I graduated with a BA in Advertising and Marketing in 2005, then started my career in direct marketing in Dubai which gave me a great opportunity to work on some top brand accounts in the MENA region, including General Motors, Nestlé, Danone, 3M, Sony. The consulting services I provided in direct marketing gradually developed into CRM where I had the opportunity to delve deeper into strategy, data and tech. I moved to Scotland after Dubai and took on a marketing role with Clydesdale Bank in Glasgow in 2012 where I helped develop the capability for decisioning and next best action across print and digital channels. I then took on a head of decisioning role at Standard Life in 2015 which I still occupy to this date.
Taking on the role of chairman of the Direct Marketing Association in Scotland in January 2018 and leading on a project titled the Value of Data. This was conceived to raise the profile of data from classroom to boardroom to invite further investment in data capability and data skills which would in turn power people and the economy. The value of data is a little understood topic. Delving deeper into where the value of data lies and how is it understood by customers, etc, helps organisations unlock the real potential of the data driving value to their customers and respectively back into their businesses and the wider economy. Sitting at the heart of the value debate is the question of values - how important are the organisation’s values and what role do they play in delivering value, how important is this in the AI-powered world we are heading into? This is a piece of work that brings me enormous pride and is brilliant example of how industry, academia, talent, government could collectively come together and build a better society for all of us to work in and live in.
Not to worry too much about career paths. I think as you’re coming into the industry, the pundits always have something to say about how you need to do something as a prerequisite for something - you can’t work in x if you don’t have a degree in x, etc. I think it’s refreshing to see organisations worry less about the degree and more about the experience we have and want to learn more about the things we’re excited by and are good at doing. Some really good efforts are happening in terms of neuro-diversity awaraness in the workplace where people with certain “disabilities” turn out to be better at doing specifics tasks than others. I think inclusivity is a very enriching thing for workplaces and societies.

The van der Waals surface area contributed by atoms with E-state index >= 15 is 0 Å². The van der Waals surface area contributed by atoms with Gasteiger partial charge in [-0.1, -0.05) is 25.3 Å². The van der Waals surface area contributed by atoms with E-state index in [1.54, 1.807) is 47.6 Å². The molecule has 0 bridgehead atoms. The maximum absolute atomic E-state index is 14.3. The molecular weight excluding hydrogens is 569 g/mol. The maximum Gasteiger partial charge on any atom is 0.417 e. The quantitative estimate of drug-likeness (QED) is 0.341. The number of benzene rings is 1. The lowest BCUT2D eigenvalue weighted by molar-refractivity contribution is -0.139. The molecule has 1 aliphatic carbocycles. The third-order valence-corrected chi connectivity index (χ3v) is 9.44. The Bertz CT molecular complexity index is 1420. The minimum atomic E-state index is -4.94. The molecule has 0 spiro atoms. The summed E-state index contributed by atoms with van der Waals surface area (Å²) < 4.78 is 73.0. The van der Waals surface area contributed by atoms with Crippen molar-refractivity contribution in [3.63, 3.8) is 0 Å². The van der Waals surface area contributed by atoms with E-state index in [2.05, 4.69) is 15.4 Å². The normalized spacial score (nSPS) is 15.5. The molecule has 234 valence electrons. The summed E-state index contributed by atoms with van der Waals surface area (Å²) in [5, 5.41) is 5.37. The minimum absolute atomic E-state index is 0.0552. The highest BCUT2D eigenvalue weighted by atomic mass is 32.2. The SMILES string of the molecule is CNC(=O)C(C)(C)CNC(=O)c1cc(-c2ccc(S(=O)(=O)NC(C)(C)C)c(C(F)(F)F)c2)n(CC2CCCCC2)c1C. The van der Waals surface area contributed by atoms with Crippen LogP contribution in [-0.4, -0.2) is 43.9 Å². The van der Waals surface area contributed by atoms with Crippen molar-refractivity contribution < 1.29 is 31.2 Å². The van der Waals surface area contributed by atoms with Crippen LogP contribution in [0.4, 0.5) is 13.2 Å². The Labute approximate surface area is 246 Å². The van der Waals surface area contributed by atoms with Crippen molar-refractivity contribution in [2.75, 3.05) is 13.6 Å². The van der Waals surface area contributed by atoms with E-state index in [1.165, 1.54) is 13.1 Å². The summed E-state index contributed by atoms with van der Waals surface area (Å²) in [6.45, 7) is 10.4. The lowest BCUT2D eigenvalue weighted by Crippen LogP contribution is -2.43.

2018 was a great year for data in Scotland - the Edinburgh city and regions deal was signed to help make Scotland the data capital of Europe. This would go towards helping to bridge the digital skills gap, build centres of excellence that would help in the creation of new businesses and drive Scottish industries through innovation - and all this fuelled by data. This is super exciting stuff for us in the industry and those of us operating in Scotland because there’s a brilliant energy around and it’s attracting industry, academia and government to work closer than they ever have before to design the economy of the future. So, I feel very fortunate to be in this place at this very exciting time…
I think 2019 will the time for less talk about data and more play. People are quick to jump on the buzzwords, everyone is talking AI nowadays or deep learning or whatever today’s buzzword is, but now is the time to ask, what does it all mean? This takes a degree of honesty where people could raise their hands and say, “I don’t know”. That could be a great starting point to learn and discover how we could start leveraging all these capabilities to our advantage. I think this year is when people start getting their hands a bit dirty and maybe have a bit of fun along the way…
By looking in unconventional places. I touched on neuro-diversity earlier, another pool that interests me is the talent that exists in the market and is not able to leverage their skills at the moment because organisation don’t allow them to work flexibly or remotely, ie, mothers returning to the workplace is a very good example of this. Another not so well-kept secret for me in recruitment is the call centre. I work in financial services, and I find that people who work within the call centres are very customer-focused (of course they are), have a solid understanding of products (financial products are complex) and have a good understanding of data and systems. So, with a bit of up-skilling, you could help someone start a great career in data and leverage all the wonderful skills they had acquired all this time and probably thought were worthless.
I’m most optimistic about people wanting to create a fairer society. I have faith in data being a force of good and people making it a force of good. Which is why values sit at the heart of everything we do. If we have no concern for having the right values within the algorithms we build, we are creating a very dark future. If we do and have the right values, tools and guidelines to help us build “better” algorithms our future will be very bright.